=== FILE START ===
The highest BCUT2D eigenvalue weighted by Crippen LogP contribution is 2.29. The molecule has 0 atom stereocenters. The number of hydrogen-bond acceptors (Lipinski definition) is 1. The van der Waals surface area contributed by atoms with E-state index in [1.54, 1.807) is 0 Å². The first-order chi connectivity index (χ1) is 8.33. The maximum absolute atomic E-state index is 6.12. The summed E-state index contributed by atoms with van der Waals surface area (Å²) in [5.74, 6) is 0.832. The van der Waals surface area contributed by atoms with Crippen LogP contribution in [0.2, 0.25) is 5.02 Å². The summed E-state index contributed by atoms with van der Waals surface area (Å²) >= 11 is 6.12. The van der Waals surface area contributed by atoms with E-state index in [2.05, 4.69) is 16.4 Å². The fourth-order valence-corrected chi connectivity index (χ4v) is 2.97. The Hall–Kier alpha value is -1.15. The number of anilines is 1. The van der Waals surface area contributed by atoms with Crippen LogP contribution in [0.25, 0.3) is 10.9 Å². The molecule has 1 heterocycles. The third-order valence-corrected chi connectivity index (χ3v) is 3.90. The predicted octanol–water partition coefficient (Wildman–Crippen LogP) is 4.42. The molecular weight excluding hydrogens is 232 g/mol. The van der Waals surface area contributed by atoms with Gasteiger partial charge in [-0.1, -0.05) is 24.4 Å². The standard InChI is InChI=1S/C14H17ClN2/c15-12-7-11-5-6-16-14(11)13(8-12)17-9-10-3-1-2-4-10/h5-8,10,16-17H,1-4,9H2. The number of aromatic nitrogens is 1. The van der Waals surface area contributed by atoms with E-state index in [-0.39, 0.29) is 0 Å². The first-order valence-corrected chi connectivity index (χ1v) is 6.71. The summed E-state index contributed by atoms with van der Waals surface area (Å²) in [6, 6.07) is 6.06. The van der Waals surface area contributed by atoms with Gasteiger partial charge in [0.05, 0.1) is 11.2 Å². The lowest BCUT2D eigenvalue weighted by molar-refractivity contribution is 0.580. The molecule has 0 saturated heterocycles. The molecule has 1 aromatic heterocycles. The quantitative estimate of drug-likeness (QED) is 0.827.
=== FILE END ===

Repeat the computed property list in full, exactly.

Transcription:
The highest BCUT2D eigenvalue weighted by Crippen LogP contribution is 2.29. The molecule has 0 atom stereocenters. The number of hydrogen-bond acceptors (Lipinski definition) is 1. The van der Waals surface area contributed by atoms with E-state index in [1.54, 1.807) is 0 Å². The first-order chi connectivity index (χ1) is 8.33. The maximum absolute atomic E-state index is 6.12. The summed E-state index contributed by atoms with van der Waals surface area (Å²) in [5.74, 6) is 0.832. The van der Waals surface area contributed by atoms with Crippen LogP contribution in [0.2, 0.25) is 5.02 Å². The summed E-state index contributed by atoms with van der Waals surface area (Å²) >= 11 is 6.12. The van der Waals surface area contributed by atoms with E-state index in [2.05, 4.69) is 16.4 Å². The fourth-order valence-corrected chi connectivity index (χ4v) is 2.97. The Hall–Kier alpha value is -1.15. The number of anilines is 1. The van der Waals surface area contributed by atoms with Crippen LogP contribution in [0.25, 0.3) is 10.9 Å². The molecule has 1 heterocycles. The third-order valence-corrected chi connectivity index (χ3v) is 3.90. The predicted octanol–water partition coefficient (Wildman–Crippen LogP) is 4.42. The molecular weight excluding hydrogens is 232 g/mol. The van der Waals surface area contributed by atoms with Gasteiger partial charge in [-0.1, -0.05) is 24.4 Å². The standard InChI is InChI=1S/C14H17ClN2/c15-12-7-11-5-6-16-14(11)13(8-12)17-9-10-3-1-2-4-10/h5-8,10,16-17H,1-4,9H2. The number of aromatic nitrogens is 1. The van der Waals surface area contributed by atoms with E-state index in [-0.39, 0.29) is 0 Å². The first-order valence-corrected chi connectivity index (χ1v) is 6.71. The summed E-state index contributed by atoms with van der Waals surface area (Å²) in [6, 6.07) is 6.06. The van der Waals surface area contributed by atoms with Gasteiger partial charge in [0.05, 0.1) is 11.2 Å². The lowest BCUT2D eigenvalue weighted by molar-refractivity contribution is 0.580. The molecule has 0 saturated heterocycles. The molecule has 1 aromatic heterocycles. The quantitative estimate of drug-likeness (QED) is 0.827.